What do you consider to be the most important ideas and concepts to impart to aspiring musicians?

Be inspired!! Live!! Love!! Give!! Enjoy! And then, take all those stories and paint them on the score, with the colours of sound. You can’t be a storyteller if you have no stories to tell.

Where would you like to be in 10 years’ time?

In a free and democratic Venezuela. That’s my greatest wish. But sooner, I hope.

What is your idea of perfect happiness?

Helping someone. Knowing that my girls are well. Having a laugh with my husband. Composing. Mozart. Chocolate.

What is your most treasured possession?

My Hamburg Steinway D… and my Maltese [dog], Louie.


Born in Venezuela, Gabriela Montero gave her first public performance at the age of five. At age eight, she made her concerto debut in her hometown of Caracas, which led to a scholarship from the government to study privately in the USA. She continued her studies under Hamish Milne at the Royal Academy of Music in London, graduating with the highest honours. She currently resides in Barcelona, with her husband and two daughters.

Read full biography here

 

(Artist photo: Shelley_Mosman)

We didn’t have to travel as far as Caracas last night to experience the distinctive, atmospheric sounds, rhythms and textures of Latin American music. Bolivar Hall is attached to Venezuelan Embassy’s cultural complex in London’s Fitzrovia, a short walk from Goodge Street or Warren Street Tube stations.

London-based Venezuelan-born pianist Clara Rodriguez has curated a short series of concerts at Bolivar Hall over the course of the last month, showcasing the talents of established artists as well as up-and-coming young musicians in concerts featuring the best of South American classical music and jazz. In the final concert of the series, she was joined by Efrain Oscher (flute), Cristóbal Soto (mandolin, cuatro, guitar), Gabriel León (double bass) and Wilmerr Sifontes (percussion) to present a musical journey from Argentina to Puerto Rico with a selection of Tangos, Joropos, Merengues, Waltzes, Salsas and Sambas. From the foot-tapping sambas and merengues of Brazil and Venezuela to the passion and pathos of the tango (most notably in Astor Piazzolla’s heartfelt ‘Adios Nonino’, a hommage to his grandfather), the musicians played with commitment and conviction, and a very palpable and infectious sense of pleasure and musical friendship.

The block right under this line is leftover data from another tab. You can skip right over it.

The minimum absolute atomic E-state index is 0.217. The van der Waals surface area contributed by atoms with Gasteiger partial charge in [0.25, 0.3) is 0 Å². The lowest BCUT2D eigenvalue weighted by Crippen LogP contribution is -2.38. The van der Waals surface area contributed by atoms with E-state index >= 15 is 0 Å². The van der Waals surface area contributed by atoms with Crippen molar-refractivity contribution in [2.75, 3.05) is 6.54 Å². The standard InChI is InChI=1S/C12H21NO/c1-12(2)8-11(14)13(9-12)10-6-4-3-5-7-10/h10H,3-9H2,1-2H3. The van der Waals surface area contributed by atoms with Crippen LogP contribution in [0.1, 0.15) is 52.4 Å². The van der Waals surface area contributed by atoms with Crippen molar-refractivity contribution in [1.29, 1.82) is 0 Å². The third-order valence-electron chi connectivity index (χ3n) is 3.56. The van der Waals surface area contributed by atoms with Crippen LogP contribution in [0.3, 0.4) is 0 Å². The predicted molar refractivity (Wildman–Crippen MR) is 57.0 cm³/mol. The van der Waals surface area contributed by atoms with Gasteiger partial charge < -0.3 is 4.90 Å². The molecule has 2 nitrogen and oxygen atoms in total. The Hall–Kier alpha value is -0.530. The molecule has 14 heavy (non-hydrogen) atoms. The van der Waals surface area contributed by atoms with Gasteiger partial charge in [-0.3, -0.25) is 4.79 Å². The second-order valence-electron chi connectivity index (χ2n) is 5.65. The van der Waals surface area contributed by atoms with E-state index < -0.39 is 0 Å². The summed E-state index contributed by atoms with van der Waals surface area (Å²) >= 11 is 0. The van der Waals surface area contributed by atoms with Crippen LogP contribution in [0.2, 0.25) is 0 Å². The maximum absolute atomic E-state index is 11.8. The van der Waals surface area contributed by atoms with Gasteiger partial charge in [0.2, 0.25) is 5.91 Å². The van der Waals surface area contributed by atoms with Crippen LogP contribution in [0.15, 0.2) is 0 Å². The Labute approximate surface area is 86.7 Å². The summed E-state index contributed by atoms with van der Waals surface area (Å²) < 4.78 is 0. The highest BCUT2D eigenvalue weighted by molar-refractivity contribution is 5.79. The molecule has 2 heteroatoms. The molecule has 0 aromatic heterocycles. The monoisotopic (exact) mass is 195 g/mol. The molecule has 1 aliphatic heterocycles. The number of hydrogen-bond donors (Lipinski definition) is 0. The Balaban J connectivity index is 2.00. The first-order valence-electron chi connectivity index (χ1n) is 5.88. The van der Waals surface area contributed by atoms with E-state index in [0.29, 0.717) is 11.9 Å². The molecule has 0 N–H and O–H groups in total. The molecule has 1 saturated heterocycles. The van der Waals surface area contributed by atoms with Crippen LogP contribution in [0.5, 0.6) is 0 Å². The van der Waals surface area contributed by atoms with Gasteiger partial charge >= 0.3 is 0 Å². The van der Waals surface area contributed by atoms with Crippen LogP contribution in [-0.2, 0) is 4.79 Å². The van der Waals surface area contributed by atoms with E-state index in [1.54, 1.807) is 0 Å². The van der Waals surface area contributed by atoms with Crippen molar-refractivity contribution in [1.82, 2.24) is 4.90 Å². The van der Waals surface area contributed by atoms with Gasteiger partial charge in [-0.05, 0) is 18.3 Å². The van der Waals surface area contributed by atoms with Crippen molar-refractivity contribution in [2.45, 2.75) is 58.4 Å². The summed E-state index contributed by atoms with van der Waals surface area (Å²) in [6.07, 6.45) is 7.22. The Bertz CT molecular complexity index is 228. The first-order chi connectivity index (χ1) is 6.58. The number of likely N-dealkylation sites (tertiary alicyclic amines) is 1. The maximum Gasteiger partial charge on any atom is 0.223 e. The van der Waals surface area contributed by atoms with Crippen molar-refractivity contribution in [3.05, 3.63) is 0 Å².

As a classically-trained pianist (she was a pupil of the late Phyllis Sellick at the Royal College of Music), Clara brings a deep understanding of musical shape and expression, phrasing, dynamic shading, texture and beauty of sound to her playing, even in the more raucous and rousing pieces. But her Venezuelan heritage shines through in her ability to handle with apparent ease the differing and complex rhythms of the music (although as she admitted at one point during the performance, it isn’t easy music to play, with the emphasis “off the main beat”, and on syncopation and cross-rhythms.

The other musicians were equally skilled: I was particularly struck by flautist Efrain Oscher’s performance. Haunting melodies, sometimes almost whispered, contrasted with bright motifs and some impressive technical/textural effects (triple tonguing). Meanwhile, double bass player Gabriel León showed the richness of the instrument’s voice in some soulful accompaniments and solos. My husband was fascinated by the percussionist, and the myriad sounds and patterns he was able to achieve with simple taps of his fingers or hands. The guitarist, Christobal Soto, brought perhaps the most distinctive Latin flavour to the music: flamenco strumming or the shimmering sounds of the mandolin.

Two encores confirmed just how much both musicians and audience were enjoying the concert. And on the homebound train, our feet were still tapping to the irresistible rhythms of the evening’s music.

Clara Rodriguez

A keen champion Latin American piano music, Clara Rodriguez has recorded the piano works of Teresa Careno, Moises Moleiro, Ernest Lecuona, and Federico Ruiz (a contemporary Venezuelan composer with whom she has enjoyed a close collaboration), as well as an impeccably presented album of the late piano music of Chopin, including the Piano Sonata No. 3 and the Polonaise-Fantasie Op 61. Clara’s recordings are available digitally on via iTunes and Spotify, and from good CD retailers. Further information here

 

Clara talks about music from Latin America in this short film, featuring clips from the concert

Pianist Clara Rodriguez